Tuesday, March 15, 2011

8 People & Trends To Watch

The Gadflies
Michael Shellenberger and Ted Nordhaus pissed off a lot of their green friends when they skewered the enviro movement for its failed 15-year crusade against global warming in their 2004 paper "The Death of Environmentalism." After lambasting enviros for becoming self-absorbed and irrelevant, the researchers are now pushing a Health Care for Hybrids bill that requires automakers that get financial bailouts to produce cleaner cars. Plus, they've taken on Robert F. Kennedy Jr., a high-profile environmentalist, in his fight against building a wind farm on Cape Cod - a battle that could sour investor interest in wind energy. "Developing wind power is more important than saving the Alaskan wilderness," Shellenberger says, "which is all going to end up underwater from global warming anyway."

The Evangelizer
Frustrated by the inability of scientists to sound the alarm on global warming, Laurie David, a talent booker-turned-activist married to comedian Larry David, sought out the moral authorities of our time - funnymen Jack Black, Tom Hanks, and Steve Martin. It worked. Dolled up, dumbed down, and democratized, climate change has been rebranded from a fringe issue for wonky worrywarts to an A-list fret. In 2005, David began a campaign to embed the topic into everything from Alias and The Bold and the Beautiful to the National Council of Churches. Her latest win: conceiving and producing the documentary An Inconvenient Truth, starring Al Gore. "It's the march of the penguins!" David says of her push to give the eco movement mass-market appeal. "I want everyone marching!"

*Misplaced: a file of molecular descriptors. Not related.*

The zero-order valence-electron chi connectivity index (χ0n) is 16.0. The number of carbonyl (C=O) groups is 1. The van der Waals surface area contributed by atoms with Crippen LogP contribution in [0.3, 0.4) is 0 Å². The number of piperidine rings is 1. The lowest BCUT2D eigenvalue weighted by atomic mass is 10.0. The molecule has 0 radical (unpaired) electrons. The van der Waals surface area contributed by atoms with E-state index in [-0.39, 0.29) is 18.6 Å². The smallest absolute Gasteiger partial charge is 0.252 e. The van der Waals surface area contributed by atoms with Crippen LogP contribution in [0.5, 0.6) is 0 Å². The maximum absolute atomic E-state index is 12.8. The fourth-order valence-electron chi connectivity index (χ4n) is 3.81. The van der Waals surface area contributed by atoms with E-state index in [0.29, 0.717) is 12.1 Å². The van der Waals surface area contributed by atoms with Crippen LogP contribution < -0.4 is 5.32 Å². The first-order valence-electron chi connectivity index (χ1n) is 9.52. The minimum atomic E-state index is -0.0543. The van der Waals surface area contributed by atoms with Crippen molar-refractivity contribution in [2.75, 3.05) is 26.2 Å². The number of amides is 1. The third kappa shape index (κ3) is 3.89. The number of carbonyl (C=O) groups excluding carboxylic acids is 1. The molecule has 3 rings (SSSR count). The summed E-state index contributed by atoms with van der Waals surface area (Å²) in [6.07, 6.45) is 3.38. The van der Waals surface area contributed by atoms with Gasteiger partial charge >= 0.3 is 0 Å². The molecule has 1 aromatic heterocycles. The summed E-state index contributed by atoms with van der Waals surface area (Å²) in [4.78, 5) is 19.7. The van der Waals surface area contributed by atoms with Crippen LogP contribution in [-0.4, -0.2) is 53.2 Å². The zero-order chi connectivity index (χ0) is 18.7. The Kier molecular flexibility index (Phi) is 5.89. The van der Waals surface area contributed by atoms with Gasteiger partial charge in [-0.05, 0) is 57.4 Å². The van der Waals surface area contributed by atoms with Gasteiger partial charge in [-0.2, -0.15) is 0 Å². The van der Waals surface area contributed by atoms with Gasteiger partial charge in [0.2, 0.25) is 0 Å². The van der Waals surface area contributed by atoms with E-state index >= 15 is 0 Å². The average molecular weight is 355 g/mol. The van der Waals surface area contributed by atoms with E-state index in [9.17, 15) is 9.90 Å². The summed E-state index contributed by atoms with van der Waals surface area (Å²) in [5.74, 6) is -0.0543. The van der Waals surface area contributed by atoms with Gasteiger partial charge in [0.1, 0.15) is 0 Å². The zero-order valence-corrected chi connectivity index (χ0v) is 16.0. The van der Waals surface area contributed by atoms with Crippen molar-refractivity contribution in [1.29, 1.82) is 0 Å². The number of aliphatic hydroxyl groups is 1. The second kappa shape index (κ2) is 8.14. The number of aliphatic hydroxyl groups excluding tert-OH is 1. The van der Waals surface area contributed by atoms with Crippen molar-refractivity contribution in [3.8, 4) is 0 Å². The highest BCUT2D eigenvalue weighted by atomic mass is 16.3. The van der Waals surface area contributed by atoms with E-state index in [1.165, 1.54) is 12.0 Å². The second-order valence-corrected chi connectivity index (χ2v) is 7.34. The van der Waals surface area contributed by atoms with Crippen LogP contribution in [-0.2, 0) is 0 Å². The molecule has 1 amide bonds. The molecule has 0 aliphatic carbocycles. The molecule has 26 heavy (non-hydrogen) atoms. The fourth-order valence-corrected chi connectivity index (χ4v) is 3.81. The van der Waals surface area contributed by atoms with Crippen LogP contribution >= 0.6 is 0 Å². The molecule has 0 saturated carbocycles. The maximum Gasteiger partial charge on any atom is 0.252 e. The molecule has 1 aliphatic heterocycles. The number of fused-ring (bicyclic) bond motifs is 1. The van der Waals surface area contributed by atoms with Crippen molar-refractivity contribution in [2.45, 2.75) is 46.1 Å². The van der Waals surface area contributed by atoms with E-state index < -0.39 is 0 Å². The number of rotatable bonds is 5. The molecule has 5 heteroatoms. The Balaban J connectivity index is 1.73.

The Diesel Governor
Montana's coal fields hold the equivalent of 240 billion barrels of clean diesel, which almost makes the state another Saudi Arabia. Governor Brian Schweitzer has been hustling GE, Shell, South African Sasol, and the US military to invest in converting that coal into diesel; with oil at more than $40 a barrel (the price at which coal-to-diesel conversion becomes cost-efficient), they're interested. Schweitzer also wants to jump-start a US biofuels industry by adding farm subsidies to alt-energy-producing crops like soybean, safflower, camelina, and canola. Schweitzer, a Democrat, picked up his agricultural self-reliance in Saudi Arabia, where he helped design the irrigation system that turned the kingdom from a wheat importer into a net exporter of wheat in the '80s. The US, he says, can do the same for fuel.